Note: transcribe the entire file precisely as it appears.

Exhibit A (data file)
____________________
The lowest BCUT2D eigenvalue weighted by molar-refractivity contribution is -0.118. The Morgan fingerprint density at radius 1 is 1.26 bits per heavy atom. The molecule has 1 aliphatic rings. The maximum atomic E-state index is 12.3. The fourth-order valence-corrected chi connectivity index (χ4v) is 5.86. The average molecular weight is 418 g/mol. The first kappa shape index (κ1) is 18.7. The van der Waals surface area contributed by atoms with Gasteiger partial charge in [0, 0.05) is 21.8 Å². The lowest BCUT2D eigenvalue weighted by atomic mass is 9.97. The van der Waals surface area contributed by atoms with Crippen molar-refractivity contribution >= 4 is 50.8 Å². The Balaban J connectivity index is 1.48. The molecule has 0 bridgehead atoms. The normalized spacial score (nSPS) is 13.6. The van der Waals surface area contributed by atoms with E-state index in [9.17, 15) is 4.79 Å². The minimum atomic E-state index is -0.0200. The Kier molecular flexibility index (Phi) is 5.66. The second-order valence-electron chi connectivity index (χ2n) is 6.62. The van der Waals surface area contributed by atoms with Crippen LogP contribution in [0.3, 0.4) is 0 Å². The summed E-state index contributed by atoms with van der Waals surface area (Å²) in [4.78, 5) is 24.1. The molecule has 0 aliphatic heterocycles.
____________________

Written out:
The lowest BCUT2D eigenvalue weighted by molar-refractivity contribution is -0.118. The Morgan fingerprint density at radius 1 is 1.26 bits per heavy atom. The molecule has 1 aliphatic rings. The maximum atomic E-state index is 12.3. The fourth-order valence-corrected chi connectivity index (χ4v) is 5.86. The average molecular weight is 418 g/mol. The first kappa shape index (κ1) is 18.7. The van der Waals surface area contributed by atoms with Gasteiger partial charge in [0, 0.05) is 21.8 Å². The lowest BCUT2D eigenvalue weighted by atomic mass is 9.97. The van der Waals surface area contributed by atoms with Crippen molar-refractivity contribution >= 4 is 50.8 Å². The Balaban J connectivity index is 1.48. The molecule has 0 bridgehead atoms. The normalized spacial score (nSPS) is 13.6. The van der Waals surface area contributed by atoms with E-state index in [9.17, 15) is 4.79 Å². The minimum atomic E-state index is -0.0200. The Kier molecular flexibility index (Phi) is 5.66. The second-order valence-electron chi connectivity index (χ2n) is 6.62. The van der Waals surface area contributed by atoms with Crippen LogP contribution in [0.3, 0.4) is 0 Å². The summed E-state index contributed by atoms with van der Waals surface area (Å²) in [4.78, 5) is 24.1. The molecule has 0 aliphatic heterocycles.